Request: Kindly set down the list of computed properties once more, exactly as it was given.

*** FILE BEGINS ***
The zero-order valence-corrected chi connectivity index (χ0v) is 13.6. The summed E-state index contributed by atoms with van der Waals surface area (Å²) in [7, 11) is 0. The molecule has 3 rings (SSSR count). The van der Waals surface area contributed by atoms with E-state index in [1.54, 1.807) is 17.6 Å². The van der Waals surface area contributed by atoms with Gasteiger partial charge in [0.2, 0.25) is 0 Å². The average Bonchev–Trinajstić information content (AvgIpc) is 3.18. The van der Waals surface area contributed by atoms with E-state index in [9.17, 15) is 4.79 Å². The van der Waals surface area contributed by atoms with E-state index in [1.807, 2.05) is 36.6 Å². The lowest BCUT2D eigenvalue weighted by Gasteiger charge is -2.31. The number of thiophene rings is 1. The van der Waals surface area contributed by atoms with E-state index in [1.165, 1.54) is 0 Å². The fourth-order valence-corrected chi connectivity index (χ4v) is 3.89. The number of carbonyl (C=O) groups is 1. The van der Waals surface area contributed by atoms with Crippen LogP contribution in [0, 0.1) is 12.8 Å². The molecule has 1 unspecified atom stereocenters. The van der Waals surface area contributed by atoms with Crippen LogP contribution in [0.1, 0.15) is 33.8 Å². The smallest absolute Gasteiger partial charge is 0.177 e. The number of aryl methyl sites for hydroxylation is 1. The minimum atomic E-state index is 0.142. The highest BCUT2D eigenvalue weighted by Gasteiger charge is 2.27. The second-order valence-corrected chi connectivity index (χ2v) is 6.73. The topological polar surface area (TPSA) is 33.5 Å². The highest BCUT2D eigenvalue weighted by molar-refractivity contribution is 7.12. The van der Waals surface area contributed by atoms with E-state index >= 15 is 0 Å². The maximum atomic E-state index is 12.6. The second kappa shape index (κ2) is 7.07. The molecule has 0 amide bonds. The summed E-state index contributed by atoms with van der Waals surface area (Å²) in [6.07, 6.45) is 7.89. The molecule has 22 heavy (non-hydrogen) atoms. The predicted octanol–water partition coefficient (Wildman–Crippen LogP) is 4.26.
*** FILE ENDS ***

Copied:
The zero-order valence-corrected chi connectivity index (χ0v) is 13.6. The summed E-state index contributed by atoms with van der Waals surface area (Å²) in [7, 11) is 0. The molecule has 3 rings (SSSR count). The van der Waals surface area contributed by atoms with E-state index in [1.54, 1.807) is 17.6 Å². The van der Waals surface area contributed by atoms with Gasteiger partial charge in [0.2, 0.25) is 0 Å². The average Bonchev–Trinajstić information content (AvgIpc) is 3.18. The van der Waals surface area contributed by atoms with E-state index in [9.17, 15) is 4.79 Å². The van der Waals surface area contributed by atoms with E-state index in [1.807, 2.05) is 36.6 Å². The lowest BCUT2D eigenvalue weighted by Gasteiger charge is -2.31. The number of thiophene rings is 1. The van der Waals surface area contributed by atoms with E-state index in [1.165, 1.54) is 0 Å². The fourth-order valence-corrected chi connectivity index (χ4v) is 3.89. The number of carbonyl (C=O) groups is 1. The van der Waals surface area contributed by atoms with Crippen LogP contribution in [0, 0.1) is 12.8 Å². The molecule has 1 unspecified atom stereocenters. The van der Waals surface area contributed by atoms with Crippen LogP contribution in [0.1, 0.15) is 33.8 Å². The smallest absolute Gasteiger partial charge is 0.177 e. The number of aryl methyl sites for hydroxylation is 1. The minimum atomic E-state index is 0.142. The highest BCUT2D eigenvalue weighted by Gasteiger charge is 2.27. The second-order valence-corrected chi connectivity index (χ2v) is 6.73. The topological polar surface area (TPSA) is 33.5 Å². The highest BCUT2D eigenvalue weighted by molar-refractivity contribution is 7.12. The van der Waals surface area contributed by atoms with E-state index >= 15 is 0 Å². The maximum atomic E-state index is 12.6. The second kappa shape index (κ2) is 7.07. The molecule has 0 amide bonds. The summed E-state index contributed by atoms with van der Waals surface area (Å²) in [6.07, 6.45) is 7.89. The molecule has 22 heavy (non-hydrogen) atoms. The predicted octanol–water partition coefficient (Wildman–Crippen LogP) is 4.26.